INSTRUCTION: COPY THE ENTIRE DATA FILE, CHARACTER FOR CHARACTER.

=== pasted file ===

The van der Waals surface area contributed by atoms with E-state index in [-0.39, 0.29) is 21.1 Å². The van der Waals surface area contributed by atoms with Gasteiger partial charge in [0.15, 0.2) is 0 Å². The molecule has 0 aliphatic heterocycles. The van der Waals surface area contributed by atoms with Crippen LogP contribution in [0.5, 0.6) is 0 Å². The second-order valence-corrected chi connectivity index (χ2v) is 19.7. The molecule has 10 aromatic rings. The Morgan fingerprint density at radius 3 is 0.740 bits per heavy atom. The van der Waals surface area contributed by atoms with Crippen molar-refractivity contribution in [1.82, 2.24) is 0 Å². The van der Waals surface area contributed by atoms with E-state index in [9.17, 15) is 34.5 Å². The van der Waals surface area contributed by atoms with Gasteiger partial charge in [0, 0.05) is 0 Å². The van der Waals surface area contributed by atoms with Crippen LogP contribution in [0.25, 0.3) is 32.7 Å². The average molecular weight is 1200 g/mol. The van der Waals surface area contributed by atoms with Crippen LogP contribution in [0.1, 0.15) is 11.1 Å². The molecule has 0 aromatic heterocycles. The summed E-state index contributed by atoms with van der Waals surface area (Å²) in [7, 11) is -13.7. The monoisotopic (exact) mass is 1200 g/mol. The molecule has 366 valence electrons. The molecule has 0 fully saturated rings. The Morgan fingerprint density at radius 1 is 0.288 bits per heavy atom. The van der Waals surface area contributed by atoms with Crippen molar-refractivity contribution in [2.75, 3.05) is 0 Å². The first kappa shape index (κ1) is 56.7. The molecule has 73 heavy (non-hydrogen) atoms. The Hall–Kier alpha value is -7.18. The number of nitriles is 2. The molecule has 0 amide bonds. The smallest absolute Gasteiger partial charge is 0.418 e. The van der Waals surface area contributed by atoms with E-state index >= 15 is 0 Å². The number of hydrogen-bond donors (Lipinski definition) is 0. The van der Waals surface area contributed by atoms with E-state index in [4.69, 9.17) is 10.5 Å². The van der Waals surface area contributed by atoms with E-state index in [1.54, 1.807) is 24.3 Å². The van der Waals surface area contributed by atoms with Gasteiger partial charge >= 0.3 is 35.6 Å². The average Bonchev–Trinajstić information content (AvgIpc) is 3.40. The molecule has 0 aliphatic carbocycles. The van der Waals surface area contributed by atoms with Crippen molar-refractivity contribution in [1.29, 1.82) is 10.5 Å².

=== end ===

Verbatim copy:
The van der Waals surface area contributed by atoms with E-state index in [-0.39, 0.29) is 21.1 Å². The van der Waals surface area contributed by atoms with Gasteiger partial charge in [0.15, 0.2) is 0 Å². The molecule has 0 aliphatic heterocycles. The van der Waals surface area contributed by atoms with Crippen LogP contribution in [0.5, 0.6) is 0 Å². The second-order valence-corrected chi connectivity index (χ2v) is 19.7. The molecule has 10 aromatic rings. The Morgan fingerprint density at radius 3 is 0.740 bits per heavy atom. The van der Waals surface area contributed by atoms with Crippen molar-refractivity contribution in [1.82, 2.24) is 0 Å². The van der Waals surface area contributed by atoms with E-state index in [9.17, 15) is 34.5 Å². The van der Waals surface area contributed by atoms with Gasteiger partial charge in [0, 0.05) is 0 Å². The van der Waals surface area contributed by atoms with Crippen LogP contribution in [0.25, 0.3) is 32.7 Å². The average molecular weight is 1200 g/mol. The van der Waals surface area contributed by atoms with Crippen LogP contribution in [0.1, 0.15) is 11.1 Å². The molecule has 0 aromatic heterocycles. The summed E-state index contributed by atoms with van der Waals surface area (Å²) in [7, 11) is -13.7. The monoisotopic (exact) mass is 1200 g/mol. The molecule has 366 valence electrons. The molecule has 0 fully saturated rings. The Morgan fingerprint density at radius 1 is 0.288 bits per heavy atom. The van der Waals surface area contributed by atoms with Crippen molar-refractivity contribution in [2.75, 3.05) is 0 Å². The first kappa shape index (κ1) is 56.7. The molecule has 73 heavy (non-hydrogen) atoms. The Hall–Kier alpha value is -7.18. The number of nitriles is 2. The molecule has 0 amide bonds. The smallest absolute Gasteiger partial charge is 0.418 e. The van der Waals surface area contributed by atoms with E-state index >= 15 is 0 Å². The number of hydrogen-bond donors (Lipinski definition) is 0. The van der Waals surface area contributed by atoms with E-state index in [4.69, 9.17) is 10.5 Å². The van der Waals surface area contributed by atoms with E-state index in [1.54, 1.807) is 24.3 Å². The van der Waals surface area contributed by atoms with Gasteiger partial charge >= 0.3 is 35.6 Å². The average Bonchev–Trinajstić information content (AvgIpc) is 3.40. The molecule has 0 aliphatic carbocycles. The van der Waals surface area contributed by atoms with Crippen molar-refractivity contribution in [1.29, 1.82) is 10.5 Å².